BETHLEHEM (Ma’an) — Israel’s offensive on Gaza last summer caused lasting and extensive damage to water, sanitation, and energy infrastructure in Gaza, according to a recent report by the International Committee of the Red Cross.

Damage caused to water supply systems by successive rounds of fighting have seriously reduced the territory’s water storage capacity, primarily in reservoirs and water tanks, and caused significant wastewater leakage, the ICRC report explained.

As a result, Gaza residents face high risks of further contamination of groundwater, the very source of water that Gazans use for domestic and agricultural uses.

The report added that 14 technicians from the water and energy sector were killed during the conflict, at least eight of which were killed while undertaking emergency repairs in conflict areas.

In Beit Hanoun, a town of 50,000 people in northern Gaza, damage to sewage infrastructure and water supply infrastructure poses a serious health risk to residents.

“In the past, we had water for two hours each day,” Mohamed Jarad, a resident of Beit Hanoun, adding that due to electricity cuts of up to six hours, often there is access to water but no electricity to pump it.

“The kids cannot drink or shower. As for the sewage system, the pipelines broke during the war. The sewage flooded, bringing mosquitoes. Our kids cannot sleep at night.”

The lack of wastewater treatment in Gaza is a longstanding factor in the contamination of drinking water.

90-95 percent of Gaza’s main water supply was not potable and unsuitable for agricultural use in Sept. 2014, according to Israeli human rights organization B’tselem.

A report by Palestinian water authorities released earlier this week said only 5.8 percent of households in Gaza considered water quality to be good in 2013, compared to 73.5 percent in the West Bank.

Despite a massive outpouring of promises by the international community to rebuild Gaza following the last war, only 5 percent of the $5.4 billion pledged by international donors had reached Gaza by February 2015, reported humanitarian news service IRIN.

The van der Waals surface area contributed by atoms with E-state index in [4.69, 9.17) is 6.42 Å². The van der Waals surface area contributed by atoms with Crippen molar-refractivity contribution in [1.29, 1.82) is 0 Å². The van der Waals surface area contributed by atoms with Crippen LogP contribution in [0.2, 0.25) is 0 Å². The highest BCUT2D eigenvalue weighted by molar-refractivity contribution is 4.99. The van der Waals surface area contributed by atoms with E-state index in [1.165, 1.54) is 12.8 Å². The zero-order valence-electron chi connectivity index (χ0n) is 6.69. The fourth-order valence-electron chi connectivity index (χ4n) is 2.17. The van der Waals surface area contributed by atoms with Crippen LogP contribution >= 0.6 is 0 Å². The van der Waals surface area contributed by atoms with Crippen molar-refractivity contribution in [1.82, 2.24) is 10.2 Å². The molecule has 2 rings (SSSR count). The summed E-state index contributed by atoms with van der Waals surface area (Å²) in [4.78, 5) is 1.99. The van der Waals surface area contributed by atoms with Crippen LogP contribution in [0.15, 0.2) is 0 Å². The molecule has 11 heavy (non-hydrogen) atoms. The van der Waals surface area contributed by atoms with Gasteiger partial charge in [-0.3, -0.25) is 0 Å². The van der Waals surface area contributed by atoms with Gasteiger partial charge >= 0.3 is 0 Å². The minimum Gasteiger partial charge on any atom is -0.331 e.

Israeli control of water

While Gazans face major risks to their water supply due to war-damaged infrastructure, availability of usable water for Palestinians is hindered across both the occupied West Bank and Gaza Strip due to Israeli control over water access.

Israeli authorities have controlled all sources of water in the West Bank and Gaza since 1967, and have implemented policies based on discriminatory allocation of water resources in the West Bank ever since, according to Israeli human rights organization B’tselem.

The Palestinian Water Authority and the Palestinian Central Bureau of Statistics released a statement on March 23 in honor of World Water Day condemning Israeli occupation of natural water sources.

“Palestine suffers from the unfair distribution of water sources, which remain under almost full Israeli control. As an evidence to this inequality, the Israeli daily share per capita of water consumption reached seven times higher than the Palestinian’s,” the groups said in a shared statement.

According to international law, which calls for an equitable and reasonable allocation of the region’s shared freshwater resources, Palestinians have a legal right to the three water sources in the area: the groundwater reservoir of the Mountain Aquifer, the Gaza Strip Coastal Aquifer and the Jordan River.

Regardless of this, Palestinians have no control over access to these water sources.

For example, 80 percent of the Mountain Aquifer lies under the West Bank. Despite this, a large portion of the water from the aquifer goes directly to Israelis, serving 50 percent of Israelis’ personal water needs, according to Israeli watchdog Who Profits.

Furthermore, Palestinians in the occupied West Bank are forced to buy over 50 percent of their water from the Israeli company Merekot.

In effect, due to Israeli restrictions on Palestinian access to water resources under their own feet, Palestinians are forced to buy their own water back from Israeli companies at marked up prices.

An international boycott of Merekot has been underway for over a year, in effort to influence Israeli policy on natural resource distribution policies.